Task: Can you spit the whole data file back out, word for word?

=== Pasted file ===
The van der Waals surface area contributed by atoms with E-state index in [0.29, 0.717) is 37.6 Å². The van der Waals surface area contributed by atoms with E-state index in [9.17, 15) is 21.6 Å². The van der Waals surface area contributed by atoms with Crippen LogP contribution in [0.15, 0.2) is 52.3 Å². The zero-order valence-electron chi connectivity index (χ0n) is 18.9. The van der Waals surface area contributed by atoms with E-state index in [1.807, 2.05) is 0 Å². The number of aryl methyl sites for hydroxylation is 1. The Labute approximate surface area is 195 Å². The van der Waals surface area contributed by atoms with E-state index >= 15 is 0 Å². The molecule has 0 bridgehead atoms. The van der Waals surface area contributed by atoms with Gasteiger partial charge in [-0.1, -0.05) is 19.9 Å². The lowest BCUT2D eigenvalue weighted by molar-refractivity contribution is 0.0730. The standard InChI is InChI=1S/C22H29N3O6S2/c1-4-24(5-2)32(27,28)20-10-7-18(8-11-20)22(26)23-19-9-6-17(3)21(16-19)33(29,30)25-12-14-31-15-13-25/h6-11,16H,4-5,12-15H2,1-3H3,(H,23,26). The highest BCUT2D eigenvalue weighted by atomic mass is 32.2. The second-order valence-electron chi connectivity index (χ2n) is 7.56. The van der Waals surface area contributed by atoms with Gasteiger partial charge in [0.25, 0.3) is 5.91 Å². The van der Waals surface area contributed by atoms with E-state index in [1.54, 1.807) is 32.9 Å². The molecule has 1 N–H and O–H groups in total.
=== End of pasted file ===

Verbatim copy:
The van der Waals surface area contributed by atoms with E-state index in [0.29, 0.717) is 37.6 Å². The van der Waals surface area contributed by atoms with E-state index in [9.17, 15) is 21.6 Å². The van der Waals surface area contributed by atoms with Crippen LogP contribution in [0.15, 0.2) is 52.3 Å². The zero-order valence-electron chi connectivity index (χ0n) is 18.9. The van der Waals surface area contributed by atoms with E-state index in [1.807, 2.05) is 0 Å². The number of aryl methyl sites for hydroxylation is 1. The Labute approximate surface area is 195 Å². The van der Waals surface area contributed by atoms with E-state index >= 15 is 0 Å². The molecule has 0 bridgehead atoms. The van der Waals surface area contributed by atoms with Gasteiger partial charge in [-0.1, -0.05) is 19.9 Å². The lowest BCUT2D eigenvalue weighted by molar-refractivity contribution is 0.0730. The standard InChI is InChI=1S/C22H29N3O6S2/c1-4-24(5-2)32(27,28)20-10-7-18(8-11-20)22(26)23-19-9-6-17(3)21(16-19)33(29,30)25-12-14-31-15-13-25/h6-11,16H,4-5,12-15H2,1-3H3,(H,23,26). The highest BCUT2D eigenvalue weighted by atomic mass is 32.2. The second-order valence-electron chi connectivity index (χ2n) is 7.56. The van der Waals surface area contributed by atoms with Gasteiger partial charge in [0.25, 0.3) is 5.91 Å². The van der Waals surface area contributed by atoms with E-state index in [1.54, 1.807) is 32.9 Å². The molecule has 1 N–H and O–H groups in total.